The object which has less mass and gravitational pull orbits around the nearest object with more mass and gravitational pull.
Actually, both the heavier and the lighter object orbit around their common center of mass. It's just that the heavier object doesn't move much (has a tiny orbit), while the lighter object moves a lot (has a wide orbit).
E.g. our Sun actually orbits the center of mass of the whole solar system, but that motion is tiny, it barely budges.
In the case of a double star, where both partners have about the same mass, you can clearly see how both are making similar orbits around their common mass center.
Sun Orbits Around Sagittarius A* which us center of Milky Way.
With galaxies, including ours, it's a little different.
There is no super-heavy thing at the center, around which everything else is orbiting. Not even the very large black hole at the center of our galaxy is heavy enough for that.
Rather, galaxies are clumps of matter that create a common gravitational field. Stars, and everything else, are trapped in this common field and orbit around the common center of mass.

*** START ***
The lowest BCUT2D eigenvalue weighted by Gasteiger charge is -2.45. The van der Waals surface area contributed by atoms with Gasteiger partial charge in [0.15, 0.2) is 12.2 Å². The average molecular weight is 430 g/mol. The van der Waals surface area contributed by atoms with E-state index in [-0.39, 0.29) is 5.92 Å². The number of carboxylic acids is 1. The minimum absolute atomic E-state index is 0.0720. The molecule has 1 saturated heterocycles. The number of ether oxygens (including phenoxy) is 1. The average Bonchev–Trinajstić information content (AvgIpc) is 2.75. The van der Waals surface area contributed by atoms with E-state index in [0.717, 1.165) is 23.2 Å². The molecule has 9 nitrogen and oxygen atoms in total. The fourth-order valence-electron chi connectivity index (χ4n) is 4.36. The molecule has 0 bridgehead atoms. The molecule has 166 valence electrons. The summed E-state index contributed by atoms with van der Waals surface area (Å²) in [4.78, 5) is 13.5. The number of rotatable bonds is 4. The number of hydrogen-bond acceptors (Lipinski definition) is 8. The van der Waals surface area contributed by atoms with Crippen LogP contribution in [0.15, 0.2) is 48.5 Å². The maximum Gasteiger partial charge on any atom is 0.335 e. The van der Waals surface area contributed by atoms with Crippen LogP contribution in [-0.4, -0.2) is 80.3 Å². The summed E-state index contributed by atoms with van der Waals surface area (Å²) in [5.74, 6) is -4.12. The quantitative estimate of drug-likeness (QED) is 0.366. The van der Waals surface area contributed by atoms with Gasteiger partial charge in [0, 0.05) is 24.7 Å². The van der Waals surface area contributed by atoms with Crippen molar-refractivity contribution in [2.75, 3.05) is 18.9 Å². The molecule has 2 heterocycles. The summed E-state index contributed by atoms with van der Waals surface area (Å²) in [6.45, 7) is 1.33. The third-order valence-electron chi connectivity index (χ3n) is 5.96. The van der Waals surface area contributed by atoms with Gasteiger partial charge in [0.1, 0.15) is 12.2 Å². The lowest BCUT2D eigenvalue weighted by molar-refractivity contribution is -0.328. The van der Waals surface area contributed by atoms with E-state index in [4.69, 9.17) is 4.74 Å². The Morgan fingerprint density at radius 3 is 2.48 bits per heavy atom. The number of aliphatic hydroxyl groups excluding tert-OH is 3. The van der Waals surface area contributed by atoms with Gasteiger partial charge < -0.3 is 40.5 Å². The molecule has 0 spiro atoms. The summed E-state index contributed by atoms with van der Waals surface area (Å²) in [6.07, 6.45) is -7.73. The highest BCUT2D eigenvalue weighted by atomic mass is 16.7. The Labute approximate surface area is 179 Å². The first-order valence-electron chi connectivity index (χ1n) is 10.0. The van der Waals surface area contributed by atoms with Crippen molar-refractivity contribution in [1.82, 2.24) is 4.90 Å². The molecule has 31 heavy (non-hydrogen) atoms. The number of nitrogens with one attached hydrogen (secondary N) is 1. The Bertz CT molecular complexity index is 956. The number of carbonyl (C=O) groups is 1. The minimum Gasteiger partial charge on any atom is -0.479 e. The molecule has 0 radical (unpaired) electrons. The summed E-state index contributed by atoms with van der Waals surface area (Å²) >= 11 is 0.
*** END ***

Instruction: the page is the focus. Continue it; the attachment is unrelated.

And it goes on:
So the question is that is that is Milky Way is orbiting around some object or perhaps Black Hole.
Same idea. There is no single point-object nearby massive enough for our galaxy to "orbit" around it.
Our galaxy, along with Andromeda, and a handful of other galaxies, are bound together in what is known as the Local Group. Each galaxy is moving within the common gravitational field of the whole group. The Local Group has a diameter of about 10 million light-years.
The Local Group is part of a larger structure, the Virgo Supercluster, which is about 100 million light-years in diameter and has at least 100 galaxies. However, the Virgo Supercluster is more "loose" - it is not gravitationally bound together.